Summer is here, and with it the pool season. Like every year, new doubts arise about the handling of the boys in the water. Common questions that keep getting asked: Is it okay for a diapered baby to go in the sink? Is it possible to go into the water with a cast? How do the bacteria in the water affect the little ones?
For Dr. Jay L. Hoecker, a specialist in pediatrics emeritus at the Mayo Clinic in Rochester, Minnesota , there are many factors to consider, especially when it comes to very young children. Although swim diapers repel water and gently fit a child's thighs and waist, they are not waterproof. If the little ones get to dirty diapers, it could contaminate the water in the sink or other bathing places.
Although urine in the water is less dangerous than fecal matter, it is difficult to separate the two when the child is in diapers. That is why the specialist recommends that if the baby uses diapers in the water, they should take short breaks to change them in the bathroom or to use the toilet. And he clarifies as a fundamental fact that the child should never be allowed to enter the pool if he has diarrhea.
Swallowing water in the pool is something that always happens , especially when children are learning to swim. For Dr. Hoecker swallowing a little water in the pool is not usually a cause for concern, but swallowing a lot of water can cause illness. It is essential to teach children to spit out water that enters their mouth.
In relation to plaster and water, he explained that he always has to do with the type of plaster. If your child is wearing a cast over a cloth wrap, they should be kept out of the water. Trying to protect the cast with plastic bags usually doesn't work.
On the other hand, if he has a fiberglass splint that is lined with a water-repellent coating, swimming is generally okay, as long as the doctor has cleared it. “After swimming, it is important to thoroughly rinse the inside of the splint with clean water. In general, the splint can be allowed to dry from contact with the air,” he clarified.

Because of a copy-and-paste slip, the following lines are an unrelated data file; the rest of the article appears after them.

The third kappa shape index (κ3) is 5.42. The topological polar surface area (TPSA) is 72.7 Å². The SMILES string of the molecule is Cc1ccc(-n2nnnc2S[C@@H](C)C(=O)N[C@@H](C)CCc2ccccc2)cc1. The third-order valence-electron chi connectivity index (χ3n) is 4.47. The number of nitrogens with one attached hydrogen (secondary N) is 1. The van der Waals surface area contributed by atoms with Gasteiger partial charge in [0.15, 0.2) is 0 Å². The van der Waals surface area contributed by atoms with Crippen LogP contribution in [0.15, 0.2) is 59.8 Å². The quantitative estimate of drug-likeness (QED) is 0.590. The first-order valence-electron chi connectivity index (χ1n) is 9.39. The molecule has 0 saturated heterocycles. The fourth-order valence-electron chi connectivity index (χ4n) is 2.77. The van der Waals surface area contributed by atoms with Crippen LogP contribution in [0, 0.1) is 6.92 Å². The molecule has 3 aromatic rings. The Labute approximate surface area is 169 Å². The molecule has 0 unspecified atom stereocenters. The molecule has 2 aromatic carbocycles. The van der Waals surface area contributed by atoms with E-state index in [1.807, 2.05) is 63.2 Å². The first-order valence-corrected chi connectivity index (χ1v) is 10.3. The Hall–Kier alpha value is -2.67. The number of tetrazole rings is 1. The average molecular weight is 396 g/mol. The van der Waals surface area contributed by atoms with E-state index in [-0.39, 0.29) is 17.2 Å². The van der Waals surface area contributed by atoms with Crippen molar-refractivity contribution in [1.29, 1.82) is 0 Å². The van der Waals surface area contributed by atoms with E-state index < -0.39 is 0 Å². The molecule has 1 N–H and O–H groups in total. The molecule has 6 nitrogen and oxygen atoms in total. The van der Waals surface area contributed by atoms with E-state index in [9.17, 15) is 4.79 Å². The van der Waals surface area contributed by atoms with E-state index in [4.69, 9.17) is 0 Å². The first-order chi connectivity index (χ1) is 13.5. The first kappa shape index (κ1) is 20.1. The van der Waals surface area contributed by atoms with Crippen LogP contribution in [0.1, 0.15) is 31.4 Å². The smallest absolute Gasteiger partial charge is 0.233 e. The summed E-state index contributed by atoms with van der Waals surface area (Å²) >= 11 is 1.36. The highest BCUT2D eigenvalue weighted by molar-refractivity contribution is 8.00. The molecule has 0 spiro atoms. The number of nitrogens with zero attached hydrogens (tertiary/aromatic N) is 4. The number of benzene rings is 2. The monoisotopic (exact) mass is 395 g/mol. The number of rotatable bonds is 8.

A child with ear tubes (small cylinders placed in the eardrum to drain fluid and allow air to enter the middle ear) should talk to their doctor about what hearing protection they need for swimming.
Some doctors recommend that children with ear tubes wear earplugs when swimming to prevent bacteria from entering the middle ear. However, routine use of earplugs may only be needed when children dive or swim in untreated water, such as lakes and rivers.
Children who have cuts and scrapes can swim as long as the wounds are not bleeding.
Swimmer's ear is an infection that is often treated with prescription ear drops. The specialist recommends keeping the ears dry and recommending the use of earplugs when the child swims. After swimming, she clarifies that it is important to dry the child's ears, gently cleaning the outer ear with a soft towel.
Preventive treatment at home: If the child does not have perforated eardrums, preventive ear drops can be used before and after swimming. A mixture of half white vinegar and half rubbing alcohol for topical use may help dry out ears and prevent the growth of bacteria or fungi that can cause swimmer's ear. Apply a teaspoon (about 5 milliliters) of the solution to each ear, then let the liquid run out. Similar solutions can be found over the counter at the pharmacy.
recommend avoid inserting cotton swabs into children's ears as they can push the material deeper into the ear canal, irritate or injure the thin skin inside the ear.
Red eyes are very common after long days in the pool due to exposure to chlorine. To relieve discomfort and reduce redness after swimming, it is recommended to wash them with a sterile eye solution or artificial tears. To avoid red or swollen eyes, a good option is to instill in the little one to wear protective glasses while swimming.
Many kids learn to ride a bike and swim on their own at about the same age, and it usually happens during the summer before they start kindergarten. The American Academy of Pediatrics recommends that swimming lessons begin at age 4 for most children.
The importance of awareness will make parents calmer and children can enjoy a day at the pool without being stressed by the concern of their parents or caregivers.
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